Friday, July 9, 1999

City & County of Honolulu

Mirikitani lashes out at
liquor commission

By Mary Adamski
and Gordon Y.K. Pang


City Councilman Andy Mirikitani has told Honolulu Liquor Commission officials that they are failing in enforcement of liquor laws.

"The statistics show an alarming drop in revenues from fines, down from over $600,000 in 1996 to $150,000 in the last fiscal year. There has been precipitous drop in license revocations for repeat violators," he said, citing five canceled licenses in the past five years, none in the past two.

Mirikitani called for establishment of a task force joining the city prosecutor's office and the Honolulu Police Department with commission investigators to curtail "blatant, widespread violations."

Allegations of illegal sex acts in strip bars and lap-dancing clubs spiced the discussion before a Council committee yesterday.

Mirikitani used the informational meeting of the Planning and Public Safety Committee, which he chairs, to chide liquor law Administrator Wally Weatherwax and his staff.

Graphic evidence

A focus of testimony was a two-hour video of alleged violations by strippers and others, brought to Mirikitani by Warren Colazzo, owner of Babes in Paradise, a strip club without a liquor license. Colazzo filmed the action in competing bars with a hidden camera. He has shown it to Mirikitani and will show it today to liquor law investigators, but it did not air in the Council committee room.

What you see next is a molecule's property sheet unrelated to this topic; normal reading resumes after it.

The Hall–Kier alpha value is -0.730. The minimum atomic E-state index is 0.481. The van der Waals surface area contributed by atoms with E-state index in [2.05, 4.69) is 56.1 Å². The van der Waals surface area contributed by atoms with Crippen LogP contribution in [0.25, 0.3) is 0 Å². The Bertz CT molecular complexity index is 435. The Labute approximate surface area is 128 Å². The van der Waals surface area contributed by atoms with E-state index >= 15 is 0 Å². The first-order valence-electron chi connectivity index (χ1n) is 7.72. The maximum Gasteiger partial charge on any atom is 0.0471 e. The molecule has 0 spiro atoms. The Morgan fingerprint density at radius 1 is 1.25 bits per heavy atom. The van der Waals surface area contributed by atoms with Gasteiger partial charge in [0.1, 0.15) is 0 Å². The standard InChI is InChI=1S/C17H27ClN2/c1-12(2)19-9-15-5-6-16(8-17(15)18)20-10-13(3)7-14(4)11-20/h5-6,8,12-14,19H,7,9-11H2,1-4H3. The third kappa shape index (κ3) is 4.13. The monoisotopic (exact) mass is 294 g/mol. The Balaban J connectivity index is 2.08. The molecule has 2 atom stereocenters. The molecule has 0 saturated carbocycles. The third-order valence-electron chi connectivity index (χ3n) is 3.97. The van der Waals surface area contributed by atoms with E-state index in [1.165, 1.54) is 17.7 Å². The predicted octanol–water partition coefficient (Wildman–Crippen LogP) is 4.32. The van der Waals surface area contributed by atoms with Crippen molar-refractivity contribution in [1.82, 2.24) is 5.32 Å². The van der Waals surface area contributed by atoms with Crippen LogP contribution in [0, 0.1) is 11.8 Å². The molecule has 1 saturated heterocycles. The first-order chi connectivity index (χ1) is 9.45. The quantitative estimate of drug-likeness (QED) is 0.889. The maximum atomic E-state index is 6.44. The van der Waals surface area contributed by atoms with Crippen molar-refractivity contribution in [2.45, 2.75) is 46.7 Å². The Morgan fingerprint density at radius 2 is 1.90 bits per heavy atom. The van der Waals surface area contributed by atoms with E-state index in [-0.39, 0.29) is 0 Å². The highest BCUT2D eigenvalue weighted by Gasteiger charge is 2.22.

"If they're going to enforce the law in my club, they gotta enforce it in other clubs," Colazzo said. "I want a fair playing field." Colazzo's customers bring their own alcoholic beverages or get delivery from a nearby retail store.

A Mirikitani bill targets such bring-your-own-booze establishments as well as teen-age nightclubs, seeking to prohibit liquor consumption if it's not sold by the club, and to extend a 21-year-old age limit for strip club patrons and dancers to the unlicensed places.

"I think the Liquor Commission cannot go in these clubs because the inspectors are all well-known, everything stops," Colazzo said. "The Liquor Commission needs to start working with police undercover."


Weatherwax told the committee, "We are meeting our mission. You may feel the fines should be in the millions. To say we are not enforcing is uninformed and not accurate.

"We are not particularly interested in providing Mr. Colazzo a level playing field," Weatherwax said. "He's coming from a position that he's been a recipient of enforcement."

Mirikitani also chastised the commission for not cracking down harder on so-called "booze cruises."

Complaints have come in from mainlanders that young people under 21 are being lured onto booze cruises by Waikiki street hawkers who also give information on where to find fake identification cards.

The commission should have cracked down harder on the cruises after issuing seven citations to one such party boat in March, Mirikitani said.

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